I’ve worked on many projects over the years, large and small, some exciting and some pretty dull. And not a single one I finished with the same level of enthusiasm that I had when starting out.
One thing that you need to know about me is that I get excited about new ideas. When I get a brilliant new idea, a sudden urge to drop everything that I’m doing takes over. I can’t stop thinking about it and expanding on it. I convince myself that it’s going to be the best thing I’ve ever done. The floodgates open and suddenly, I’m drowning in further ideas. I collect them in my pocket notebook so that I can come back to them in case yet another wave of ideas washes over my mind.
The start of a project is a great time. Everything is new and shiny. The possibilities seem endless. There’s lots to be done, and I can’t wait to jump right in. Like a painter, I start with the broad strokes, laying the foundations for the future piece. In case anything goes wrong, I can always deal with it later.
Depending on the project, this period may last for days, weeks or even months. I am working away until I hit the first stumbling block—something I hadn’t anticipated. I double down and usually figure it out. This may happen several times over until I get truly and utterly stuck. Nothing that I do seems to help. The frustration is mounting. I may come up with some workarounds, but none of them actually solve the problem. So I sit there, watching the perfect ideas unravel right in front of me.
This is it. It can’t be done, I think Perhaps I should’ve thought about all this before I started? Perhaps the idea wasn’t as brilliant as I thought it would be? Perhaps I’m not good enough to do this?
I can either accept the compromise and carry on working or abandon the whole thing and start something new. Something better. And this time, it will totally work out. This new thing definitely won’t have the same issues…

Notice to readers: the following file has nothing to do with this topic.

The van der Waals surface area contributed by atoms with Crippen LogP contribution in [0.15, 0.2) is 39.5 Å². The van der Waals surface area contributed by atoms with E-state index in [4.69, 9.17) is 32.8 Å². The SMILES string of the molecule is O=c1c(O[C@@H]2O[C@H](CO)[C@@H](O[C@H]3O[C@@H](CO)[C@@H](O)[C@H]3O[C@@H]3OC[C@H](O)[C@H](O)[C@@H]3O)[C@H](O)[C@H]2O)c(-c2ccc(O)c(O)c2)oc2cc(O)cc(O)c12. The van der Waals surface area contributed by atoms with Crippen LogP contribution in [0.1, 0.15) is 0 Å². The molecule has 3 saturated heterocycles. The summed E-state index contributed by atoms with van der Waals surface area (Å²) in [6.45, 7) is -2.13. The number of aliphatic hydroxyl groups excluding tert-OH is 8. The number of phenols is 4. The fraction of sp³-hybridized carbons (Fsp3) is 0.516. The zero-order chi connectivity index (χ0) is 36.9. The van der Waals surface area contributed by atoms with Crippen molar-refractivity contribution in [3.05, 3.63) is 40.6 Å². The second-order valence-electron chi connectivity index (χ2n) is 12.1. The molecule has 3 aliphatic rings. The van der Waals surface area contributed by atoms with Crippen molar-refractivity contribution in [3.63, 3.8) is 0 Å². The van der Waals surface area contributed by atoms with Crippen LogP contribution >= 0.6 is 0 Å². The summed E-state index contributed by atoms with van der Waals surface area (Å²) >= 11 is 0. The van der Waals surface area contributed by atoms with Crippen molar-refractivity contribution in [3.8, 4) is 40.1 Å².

You all know where that leads, and I do too. I have to finish this, so I make the compromises and keep ploughing on. But from now on, it will never be the same. Every time I look at the project, all I can see are the imperfections. Everything that went wrong since that flawless idea appeared in my head. It’s taking longer than I thought it would. It won’t be nearly as good as I thought it would be. It’s just not fun anymore.
In the final stages of a project — almost any project — I just want to be done with it. I’m exhausted and disillusioned by the impurity of it and just want to do something else for a while.
When I finish a project, I feel relief at best. I certainly never get to the same level of excitement that I felt when starting out.
The beginning of a project is like walking down a steep hill. To get home, you will have to climb back up. It isn’t fun, but it’s worth it.
What I Am Reading
I’ve been swamped with things, so I didn’t get a chance to do much reading this week. I advanced about 100 pages in Leonardo da Vinci from Walter Isaacson and read a bunch of short stories by Haruki Murakami which are listed below.
I read the following short stories this week:
- Nausea 1979 by Haruki Murakami
- The Seventh Man by Haruki Murakami
- The Year of Spaghetti by Haruki Murakami
- Tony Takitani by Haruki Murakami
- The Rise and Fall of Sharpie Cakes by Haruki Murakami
- The Ice Man by Haruki Murakami
- Crabs by Haruki Murakami
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